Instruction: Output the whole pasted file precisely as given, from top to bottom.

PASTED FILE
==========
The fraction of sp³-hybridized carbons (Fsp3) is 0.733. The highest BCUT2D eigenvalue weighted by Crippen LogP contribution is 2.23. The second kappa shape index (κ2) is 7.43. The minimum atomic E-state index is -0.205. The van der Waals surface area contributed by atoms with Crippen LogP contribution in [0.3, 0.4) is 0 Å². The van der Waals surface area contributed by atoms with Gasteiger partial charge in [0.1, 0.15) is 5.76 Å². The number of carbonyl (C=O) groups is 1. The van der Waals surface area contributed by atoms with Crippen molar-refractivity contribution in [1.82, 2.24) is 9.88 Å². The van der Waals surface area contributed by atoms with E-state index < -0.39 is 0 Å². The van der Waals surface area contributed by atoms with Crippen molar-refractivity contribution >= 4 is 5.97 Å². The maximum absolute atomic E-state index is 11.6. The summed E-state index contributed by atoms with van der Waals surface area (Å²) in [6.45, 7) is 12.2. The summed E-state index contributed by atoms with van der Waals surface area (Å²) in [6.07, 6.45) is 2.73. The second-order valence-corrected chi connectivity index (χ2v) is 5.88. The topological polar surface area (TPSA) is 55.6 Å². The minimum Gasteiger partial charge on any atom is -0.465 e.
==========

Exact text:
The fraction of sp³-hybridized carbons (Fsp3) is 0.733. The highest BCUT2D eigenvalue weighted by Crippen LogP contribution is 2.23. The second kappa shape index (κ2) is 7.43. The minimum atomic E-state index is -0.205. The van der Waals surface area contributed by atoms with Crippen LogP contribution in [0.3, 0.4) is 0 Å². The van der Waals surface area contributed by atoms with Gasteiger partial charge in [0.1, 0.15) is 5.76 Å². The number of carbonyl (C=O) groups is 1. The van der Waals surface area contributed by atoms with Crippen molar-refractivity contribution in [1.82, 2.24) is 9.88 Å². The van der Waals surface area contributed by atoms with E-state index < -0.39 is 0 Å². The van der Waals surface area contributed by atoms with Crippen molar-refractivity contribution >= 4 is 5.97 Å². The maximum absolute atomic E-state index is 11.6. The summed E-state index contributed by atoms with van der Waals surface area (Å²) in [6.45, 7) is 12.2. The summed E-state index contributed by atoms with van der Waals surface area (Å²) in [6.07, 6.45) is 2.73. The second-order valence-corrected chi connectivity index (χ2v) is 5.88. The topological polar surface area (TPSA) is 55.6 Å². The minimum Gasteiger partial charge on any atom is -0.465 e.